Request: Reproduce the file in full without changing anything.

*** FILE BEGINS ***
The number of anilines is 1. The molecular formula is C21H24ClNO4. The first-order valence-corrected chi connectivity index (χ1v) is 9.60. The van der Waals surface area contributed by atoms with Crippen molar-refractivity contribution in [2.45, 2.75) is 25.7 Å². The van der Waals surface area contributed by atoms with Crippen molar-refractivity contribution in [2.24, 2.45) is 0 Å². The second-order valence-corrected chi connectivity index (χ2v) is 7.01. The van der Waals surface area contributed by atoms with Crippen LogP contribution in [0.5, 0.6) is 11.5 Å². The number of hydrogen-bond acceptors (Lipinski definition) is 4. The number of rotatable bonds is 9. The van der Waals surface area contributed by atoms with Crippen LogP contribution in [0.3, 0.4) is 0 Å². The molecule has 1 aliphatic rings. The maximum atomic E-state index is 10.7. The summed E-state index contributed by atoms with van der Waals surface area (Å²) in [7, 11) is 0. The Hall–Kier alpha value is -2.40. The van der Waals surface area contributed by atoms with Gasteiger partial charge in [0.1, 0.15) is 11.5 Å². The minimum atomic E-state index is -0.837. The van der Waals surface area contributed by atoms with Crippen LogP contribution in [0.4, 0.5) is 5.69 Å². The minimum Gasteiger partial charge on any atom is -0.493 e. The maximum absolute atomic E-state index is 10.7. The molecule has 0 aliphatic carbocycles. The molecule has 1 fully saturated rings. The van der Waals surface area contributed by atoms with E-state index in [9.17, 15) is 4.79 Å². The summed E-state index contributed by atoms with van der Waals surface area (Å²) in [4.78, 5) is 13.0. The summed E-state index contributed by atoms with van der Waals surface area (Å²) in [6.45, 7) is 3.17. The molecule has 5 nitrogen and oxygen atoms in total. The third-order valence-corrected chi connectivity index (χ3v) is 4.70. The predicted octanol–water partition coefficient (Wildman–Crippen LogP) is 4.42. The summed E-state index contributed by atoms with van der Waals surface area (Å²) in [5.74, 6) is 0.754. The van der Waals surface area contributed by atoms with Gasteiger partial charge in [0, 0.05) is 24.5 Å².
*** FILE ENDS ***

The number of anilines is 1. The molecular formula is C21H24ClNO4. The first-order valence-corrected chi connectivity index (χ1v) is 9.60. The van der Waals surface area contributed by atoms with Crippen molar-refractivity contribution in [2.45, 2.75) is 25.7 Å². The van der Waals surface area contributed by atoms with Crippen molar-refractivity contribution in [2.24, 2.45) is 0 Å². The second-order valence-corrected chi connectivity index (χ2v) is 7.01. The van der Waals surface area contributed by atoms with Crippen LogP contribution in [0.5, 0.6) is 11.5 Å². The number of hydrogen-bond acceptors (Lipinski definition) is 4. The number of rotatable bonds is 9. The van der Waals surface area contributed by atoms with Crippen LogP contribution in [0.3, 0.4) is 0 Å². The molecule has 1 aliphatic rings. The maximum atomic E-state index is 10.7. The summed E-state index contributed by atoms with van der Waals surface area (Å²) in [7, 11) is 0. The Hall–Kier alpha value is -2.40. The van der Waals surface area contributed by atoms with Gasteiger partial charge in [0.1, 0.15) is 11.5 Å². The minimum atomic E-state index is -0.837. The van der Waals surface area contributed by atoms with Crippen LogP contribution in [0.4, 0.5) is 5.69 Å². The minimum Gasteiger partial charge on any atom is -0.493 e. The maximum absolute atomic E-state index is 10.7. The molecule has 0 aliphatic carbocycles. The molecule has 1 fully saturated rings. The van der Waals surface area contributed by atoms with E-state index in [9.17, 15) is 4.79 Å². The summed E-state index contributed by atoms with van der Waals surface area (Å²) in [4.78, 5) is 13.0. The summed E-state index contributed by atoms with van der Waals surface area (Å²) in [6.45, 7) is 3.17. The molecule has 5 nitrogen and oxygen atoms in total. The third-order valence-corrected chi connectivity index (χ3v) is 4.70. The predicted octanol–water partition coefficient (Wildman–Crippen LogP) is 4.42. The summed E-state index contributed by atoms with van der Waals surface area (Å²) in [5.74, 6) is 0.754. The van der Waals surface area contributed by atoms with Gasteiger partial charge in [0, 0.05) is 24.5 Å².